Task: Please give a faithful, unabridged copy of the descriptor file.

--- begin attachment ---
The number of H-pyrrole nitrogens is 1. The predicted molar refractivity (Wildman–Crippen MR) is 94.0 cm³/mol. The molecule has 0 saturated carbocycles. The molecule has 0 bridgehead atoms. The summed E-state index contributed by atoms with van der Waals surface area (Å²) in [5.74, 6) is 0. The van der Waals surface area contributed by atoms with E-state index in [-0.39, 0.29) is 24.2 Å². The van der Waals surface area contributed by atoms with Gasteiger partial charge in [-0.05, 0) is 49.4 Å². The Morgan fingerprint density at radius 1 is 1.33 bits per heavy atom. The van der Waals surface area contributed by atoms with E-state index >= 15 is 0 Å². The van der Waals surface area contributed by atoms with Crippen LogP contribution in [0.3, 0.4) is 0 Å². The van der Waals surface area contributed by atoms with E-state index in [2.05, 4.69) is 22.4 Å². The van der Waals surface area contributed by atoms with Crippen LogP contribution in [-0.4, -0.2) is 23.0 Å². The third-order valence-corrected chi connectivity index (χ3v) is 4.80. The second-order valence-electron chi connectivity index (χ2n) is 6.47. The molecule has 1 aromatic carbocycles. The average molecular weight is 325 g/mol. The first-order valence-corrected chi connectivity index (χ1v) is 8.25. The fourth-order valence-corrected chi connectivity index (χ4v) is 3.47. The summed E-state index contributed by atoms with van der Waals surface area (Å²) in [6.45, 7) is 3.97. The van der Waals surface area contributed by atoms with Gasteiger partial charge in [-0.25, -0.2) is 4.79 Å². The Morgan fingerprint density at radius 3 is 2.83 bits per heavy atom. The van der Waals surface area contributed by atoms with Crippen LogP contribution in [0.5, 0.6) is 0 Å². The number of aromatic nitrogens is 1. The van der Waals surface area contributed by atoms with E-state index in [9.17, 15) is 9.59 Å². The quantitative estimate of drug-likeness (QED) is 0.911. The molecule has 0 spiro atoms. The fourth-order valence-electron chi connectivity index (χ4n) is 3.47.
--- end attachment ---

The number of H-pyrrole nitrogens is 1. The predicted molar refractivity (Wildman–Crippen MR) is 94.0 cm³/mol. The molecule has 0 saturated carbocycles. The molecule has 0 bridgehead atoms. The summed E-state index contributed by atoms with van der Waals surface area (Å²) in [5.74, 6) is 0. The van der Waals surface area contributed by atoms with E-state index in [-0.39, 0.29) is 24.2 Å². The van der Waals surface area contributed by atoms with Gasteiger partial charge in [-0.05, 0) is 49.4 Å². The Morgan fingerprint density at radius 1 is 1.33 bits per heavy atom. The van der Waals surface area contributed by atoms with E-state index >= 15 is 0 Å². The van der Waals surface area contributed by atoms with Crippen LogP contribution in [0.3, 0.4) is 0 Å². The van der Waals surface area contributed by atoms with E-state index in [2.05, 4.69) is 22.4 Å². The van der Waals surface area contributed by atoms with Crippen LogP contribution in [-0.4, -0.2) is 23.0 Å². The third-order valence-corrected chi connectivity index (χ3v) is 4.80. The second-order valence-electron chi connectivity index (χ2n) is 6.47. The molecule has 1 aromatic carbocycles. The average molecular weight is 325 g/mol. The first-order valence-corrected chi connectivity index (χ1v) is 8.25. The fourth-order valence-corrected chi connectivity index (χ4v) is 3.47. The summed E-state index contributed by atoms with van der Waals surface area (Å²) in [6.45, 7) is 3.97. The van der Waals surface area contributed by atoms with Gasteiger partial charge in [-0.25, -0.2) is 4.79 Å². The Morgan fingerprint density at radius 3 is 2.83 bits per heavy atom. The van der Waals surface area contributed by atoms with Crippen LogP contribution in [0.5, 0.6) is 0 Å². The number of aromatic nitrogens is 1. The van der Waals surface area contributed by atoms with E-state index in [9.17, 15) is 9.59 Å². The quantitative estimate of drug-likeness (QED) is 0.911. The molecule has 0 spiro atoms. The fourth-order valence-electron chi connectivity index (χ4n) is 3.47.